INSPIRED by the Winter Olympics? There’s never been a better time to learn to ski or snowboard.
But with the pound struggling following the Brexit vote the only place where good old sterling goes as far as it should is by staying in this country.
So if the Alps, Dolomites, Pyrenees and Carpathians are out of the equation where to go to hone those skills picked up in a ‘Learn to Ski in a Day’ course at Tamworth Snowdome?
Step forward Scotland and Cairngorm Mountain where we enjoyed three superb days skiing in the Highlands at its famous winter resort, Aviemore.
The course at Tamworth (£169, cheaper in the spring and summer) had really prepared us well for the more gentle slopes, but more training was in order.
There’s a wide range of coaches keen to teach out there but we plumped for Nicola Tannehill and her team at Aviemore Ski School.
Lessons start from around £40 but factoring in ski and boot hire, helmet and poles it came in at £100 for one-to-one training which we reckoned was good value considering we were being taught by a woman who has climbed the north col of Everest and skied the world.
Believe me, you can pay a lot more.
Cairngorm Mountain itself was superb. A 10 minute drive from Aviemore it has two car parks and a funicular railway (£28.50, including ski pass) that will take you up to the resort.
Here there are numerous runs of varying difficult from green to black and off-piste while the stunning Ptarmigan Bowl is perfect for beginners.
A restaurant and cafe is also up there offering tasty meals and drinks at reasonable prices.
As luck would have it our first day on the mountain was the best so far of the season with brilliant sunshine and lots of snow.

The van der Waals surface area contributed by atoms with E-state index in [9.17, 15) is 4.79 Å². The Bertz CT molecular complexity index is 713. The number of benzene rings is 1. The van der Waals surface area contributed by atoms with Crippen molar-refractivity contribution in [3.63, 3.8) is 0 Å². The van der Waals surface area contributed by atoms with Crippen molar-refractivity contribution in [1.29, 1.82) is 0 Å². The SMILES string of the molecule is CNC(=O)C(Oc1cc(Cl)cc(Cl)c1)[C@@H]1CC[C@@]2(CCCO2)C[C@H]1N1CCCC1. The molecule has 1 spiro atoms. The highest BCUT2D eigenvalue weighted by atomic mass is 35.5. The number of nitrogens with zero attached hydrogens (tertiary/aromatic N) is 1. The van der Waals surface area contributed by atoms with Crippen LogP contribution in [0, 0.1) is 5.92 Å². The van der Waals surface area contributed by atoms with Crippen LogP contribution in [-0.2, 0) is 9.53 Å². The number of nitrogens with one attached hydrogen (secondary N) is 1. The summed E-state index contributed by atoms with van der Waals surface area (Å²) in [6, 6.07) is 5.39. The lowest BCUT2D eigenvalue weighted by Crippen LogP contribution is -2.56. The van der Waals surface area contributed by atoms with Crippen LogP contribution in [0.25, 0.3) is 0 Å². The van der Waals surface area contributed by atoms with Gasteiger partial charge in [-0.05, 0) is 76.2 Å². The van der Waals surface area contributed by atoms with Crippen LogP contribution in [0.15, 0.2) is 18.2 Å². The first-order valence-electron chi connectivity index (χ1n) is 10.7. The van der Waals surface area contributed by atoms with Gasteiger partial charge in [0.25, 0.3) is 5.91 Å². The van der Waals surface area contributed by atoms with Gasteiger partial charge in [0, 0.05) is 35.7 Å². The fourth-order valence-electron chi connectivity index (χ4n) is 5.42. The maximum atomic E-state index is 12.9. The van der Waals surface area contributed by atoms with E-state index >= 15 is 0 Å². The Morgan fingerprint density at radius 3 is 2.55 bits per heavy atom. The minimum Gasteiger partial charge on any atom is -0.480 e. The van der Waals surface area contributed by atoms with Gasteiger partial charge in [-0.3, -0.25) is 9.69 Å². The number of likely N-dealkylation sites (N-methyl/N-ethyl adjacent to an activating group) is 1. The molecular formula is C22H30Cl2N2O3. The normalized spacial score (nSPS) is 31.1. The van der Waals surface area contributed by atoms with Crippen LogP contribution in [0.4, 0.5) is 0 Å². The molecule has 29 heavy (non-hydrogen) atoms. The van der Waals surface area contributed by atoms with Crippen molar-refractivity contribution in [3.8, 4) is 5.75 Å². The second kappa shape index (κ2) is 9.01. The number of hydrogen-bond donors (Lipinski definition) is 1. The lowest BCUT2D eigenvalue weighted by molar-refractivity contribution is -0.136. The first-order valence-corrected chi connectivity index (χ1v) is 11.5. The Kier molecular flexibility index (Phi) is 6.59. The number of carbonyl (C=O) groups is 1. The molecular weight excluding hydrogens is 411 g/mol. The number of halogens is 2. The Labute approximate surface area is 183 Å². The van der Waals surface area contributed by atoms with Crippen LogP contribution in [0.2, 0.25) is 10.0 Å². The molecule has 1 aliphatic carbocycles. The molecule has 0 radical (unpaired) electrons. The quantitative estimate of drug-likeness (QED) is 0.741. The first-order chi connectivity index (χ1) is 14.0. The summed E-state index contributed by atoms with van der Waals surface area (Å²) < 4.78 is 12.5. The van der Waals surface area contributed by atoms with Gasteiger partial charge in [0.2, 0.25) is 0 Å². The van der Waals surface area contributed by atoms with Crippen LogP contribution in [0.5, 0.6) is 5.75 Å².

To add to the spectacle the Army was holding its championships there too, which added to the glamour of the occasion.
Our training went well, to the extent we decided to spend the following day just putting into practice what we’d learnt from Nicola.
It dawned very windy, sculpting the snow and piling up the drifts provoking plenty of hilarity whenever someone, includes ourselves, tumbled off the T-bar lift into a heap of snow.
That evening brought a bonus too – Nicola, on the mountain with another group of trainees, had spotted our skiing needed a bit more work doing to it – would we mind if we had a day or half day’s free lesson from a trainee coach while she assessed him?
We were only too happy to say yes.
And if you get tired of Cairngorm, Ben Nevis is an hour an a half away and also with excellent ski facilities accessed by cable car.
Snow is once again forecast for the Cairngorms and with snow cannons and a snow machine poised, even if the white stuff doesn’t fall from the sky there will be skiing in the Scottish mountains this winter.
We stayed in a B&B in Aviemore and the town is well geared up for winter sports with lots of shops and hotels.
Nicola Tannehill and Aviemore ski School can be contacted on 01479 811066 or visit http://www.theskischool.co.uk/